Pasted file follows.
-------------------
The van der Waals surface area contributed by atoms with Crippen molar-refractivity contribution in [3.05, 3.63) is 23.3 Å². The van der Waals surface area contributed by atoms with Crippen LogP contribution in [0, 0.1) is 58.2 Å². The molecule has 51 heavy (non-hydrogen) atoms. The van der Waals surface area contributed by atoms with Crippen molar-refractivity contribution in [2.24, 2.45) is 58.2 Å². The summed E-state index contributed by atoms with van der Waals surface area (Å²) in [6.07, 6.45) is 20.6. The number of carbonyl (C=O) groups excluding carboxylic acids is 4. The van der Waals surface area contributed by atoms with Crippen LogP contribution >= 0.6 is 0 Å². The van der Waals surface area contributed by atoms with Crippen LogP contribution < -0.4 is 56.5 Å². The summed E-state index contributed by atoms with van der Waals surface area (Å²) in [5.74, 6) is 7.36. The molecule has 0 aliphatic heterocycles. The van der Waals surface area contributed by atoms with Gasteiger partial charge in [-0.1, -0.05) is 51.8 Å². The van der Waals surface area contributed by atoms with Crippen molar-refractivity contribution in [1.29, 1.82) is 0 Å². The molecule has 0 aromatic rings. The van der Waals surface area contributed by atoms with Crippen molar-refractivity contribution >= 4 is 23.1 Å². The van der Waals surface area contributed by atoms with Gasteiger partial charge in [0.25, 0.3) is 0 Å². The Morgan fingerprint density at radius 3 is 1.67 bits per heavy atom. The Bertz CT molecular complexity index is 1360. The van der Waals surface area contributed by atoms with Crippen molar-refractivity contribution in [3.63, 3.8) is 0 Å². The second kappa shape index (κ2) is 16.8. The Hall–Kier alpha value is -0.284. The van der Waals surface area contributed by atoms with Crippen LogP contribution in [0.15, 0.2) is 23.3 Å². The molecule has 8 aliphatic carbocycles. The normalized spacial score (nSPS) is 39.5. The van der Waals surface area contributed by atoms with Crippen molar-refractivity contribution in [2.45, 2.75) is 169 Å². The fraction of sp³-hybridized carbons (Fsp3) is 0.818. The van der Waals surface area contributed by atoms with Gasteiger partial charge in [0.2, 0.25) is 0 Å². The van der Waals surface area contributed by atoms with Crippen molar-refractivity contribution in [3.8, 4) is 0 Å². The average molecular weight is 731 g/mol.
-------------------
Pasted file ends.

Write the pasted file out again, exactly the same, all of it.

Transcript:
The van der Waals surface area contributed by atoms with Crippen molar-refractivity contribution in [3.05, 3.63) is 23.3 Å². The van der Waals surface area contributed by atoms with Crippen LogP contribution in [0, 0.1) is 58.2 Å². The molecule has 51 heavy (non-hydrogen) atoms. The van der Waals surface area contributed by atoms with Crippen molar-refractivity contribution in [2.24, 2.45) is 58.2 Å². The summed E-state index contributed by atoms with van der Waals surface area (Å²) in [6.07, 6.45) is 20.6. The number of carbonyl (C=O) groups excluding carboxylic acids is 4. The van der Waals surface area contributed by atoms with Crippen LogP contribution >= 0.6 is 0 Å². The van der Waals surface area contributed by atoms with Crippen LogP contribution < -0.4 is 56.5 Å². The summed E-state index contributed by atoms with van der Waals surface area (Å²) in [5.74, 6) is 7.36. The molecule has 0 aliphatic heterocycles. The van der Waals surface area contributed by atoms with Gasteiger partial charge in [-0.1, -0.05) is 51.8 Å². The van der Waals surface area contributed by atoms with Crippen molar-refractivity contribution in [1.29, 1.82) is 0 Å². The molecule has 0 aromatic rings. The van der Waals surface area contributed by atoms with Crippen molar-refractivity contribution >= 4 is 23.1 Å². The van der Waals surface area contributed by atoms with Gasteiger partial charge in [0.25, 0.3) is 0 Å². The Morgan fingerprint density at radius 3 is 1.67 bits per heavy atom. The Bertz CT molecular complexity index is 1360. The van der Waals surface area contributed by atoms with Crippen molar-refractivity contribution in [3.63, 3.8) is 0 Å². The second kappa shape index (κ2) is 16.8. The Hall–Kier alpha value is -0.284. The van der Waals surface area contributed by atoms with Crippen LogP contribution in [0.15, 0.2) is 23.3 Å². The molecule has 8 aliphatic carbocycles. The normalized spacial score (nSPS) is 39.5. The van der Waals surface area contributed by atoms with Crippen molar-refractivity contribution in [2.45, 2.75) is 169 Å². The fraction of sp³-hybridized carbons (Fsp3) is 0.818. The van der Waals surface area contributed by atoms with Gasteiger partial charge in [0.2, 0.25) is 0 Å². The van der Waals surface area contributed by atoms with Crippen molar-refractivity contribution in [3.8, 4) is 0 Å². The average molecular weight is 731 g/mol.